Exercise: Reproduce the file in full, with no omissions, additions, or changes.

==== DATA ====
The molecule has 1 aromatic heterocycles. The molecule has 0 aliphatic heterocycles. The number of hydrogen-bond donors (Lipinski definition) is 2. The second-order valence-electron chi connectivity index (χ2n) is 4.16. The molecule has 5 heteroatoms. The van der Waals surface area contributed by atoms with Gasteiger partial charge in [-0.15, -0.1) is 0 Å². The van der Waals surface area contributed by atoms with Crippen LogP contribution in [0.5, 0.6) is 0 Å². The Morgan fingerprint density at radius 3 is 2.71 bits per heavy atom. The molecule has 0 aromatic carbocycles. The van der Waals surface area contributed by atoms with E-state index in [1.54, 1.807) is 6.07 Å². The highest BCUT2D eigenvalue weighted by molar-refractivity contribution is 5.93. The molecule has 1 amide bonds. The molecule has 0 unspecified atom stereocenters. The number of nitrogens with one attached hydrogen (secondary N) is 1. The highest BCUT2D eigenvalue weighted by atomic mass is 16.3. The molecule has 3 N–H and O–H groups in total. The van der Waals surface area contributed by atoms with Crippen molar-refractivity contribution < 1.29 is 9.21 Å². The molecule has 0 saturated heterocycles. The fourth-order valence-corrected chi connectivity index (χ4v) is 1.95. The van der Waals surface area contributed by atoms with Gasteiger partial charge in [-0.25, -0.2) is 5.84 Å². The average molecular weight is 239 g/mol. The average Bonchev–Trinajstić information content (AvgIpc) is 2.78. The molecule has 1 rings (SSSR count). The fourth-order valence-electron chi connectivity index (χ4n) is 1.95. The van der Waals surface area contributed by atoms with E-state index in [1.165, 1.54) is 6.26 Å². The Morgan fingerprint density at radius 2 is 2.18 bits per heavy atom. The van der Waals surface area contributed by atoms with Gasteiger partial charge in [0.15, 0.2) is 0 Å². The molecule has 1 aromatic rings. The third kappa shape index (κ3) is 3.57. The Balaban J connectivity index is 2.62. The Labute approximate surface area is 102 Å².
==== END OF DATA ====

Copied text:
The molecule has 1 aromatic heterocycles. The molecule has 0 aliphatic heterocycles. The number of hydrogen-bond donors (Lipinski definition) is 2. The second-order valence-electron chi connectivity index (χ2n) is 4.16. The molecule has 5 heteroatoms. The van der Waals surface area contributed by atoms with Gasteiger partial charge in [-0.15, -0.1) is 0 Å². The van der Waals surface area contributed by atoms with Crippen LogP contribution in [0.5, 0.6) is 0 Å². The Morgan fingerprint density at radius 3 is 2.71 bits per heavy atom. The molecule has 0 aromatic carbocycles. The van der Waals surface area contributed by atoms with E-state index in [1.54, 1.807) is 6.07 Å². The highest BCUT2D eigenvalue weighted by molar-refractivity contribution is 5.93. The molecule has 1 amide bonds. The molecule has 0 unspecified atom stereocenters. The number of nitrogens with one attached hydrogen (secondary N) is 1. The highest BCUT2D eigenvalue weighted by atomic mass is 16.3. The molecule has 3 N–H and O–H groups in total. The van der Waals surface area contributed by atoms with Crippen molar-refractivity contribution < 1.29 is 9.21 Å². The molecule has 0 saturated heterocycles. The fourth-order valence-corrected chi connectivity index (χ4v) is 1.95. The van der Waals surface area contributed by atoms with Gasteiger partial charge in [-0.25, -0.2) is 5.84 Å². The average molecular weight is 239 g/mol. The average Bonchev–Trinajstić information content (AvgIpc) is 2.78. The molecule has 1 rings (SSSR count). The fourth-order valence-electron chi connectivity index (χ4n) is 1.95. The van der Waals surface area contributed by atoms with E-state index in [1.165, 1.54) is 6.26 Å². The Morgan fingerprint density at radius 2 is 2.18 bits per heavy atom. The van der Waals surface area contributed by atoms with Gasteiger partial charge in [0.15, 0.2) is 0 Å². The molecule has 1 aromatic rings. The third kappa shape index (κ3) is 3.57. The Balaban J connectivity index is 2.62. The Labute approximate surface area is 102 Å².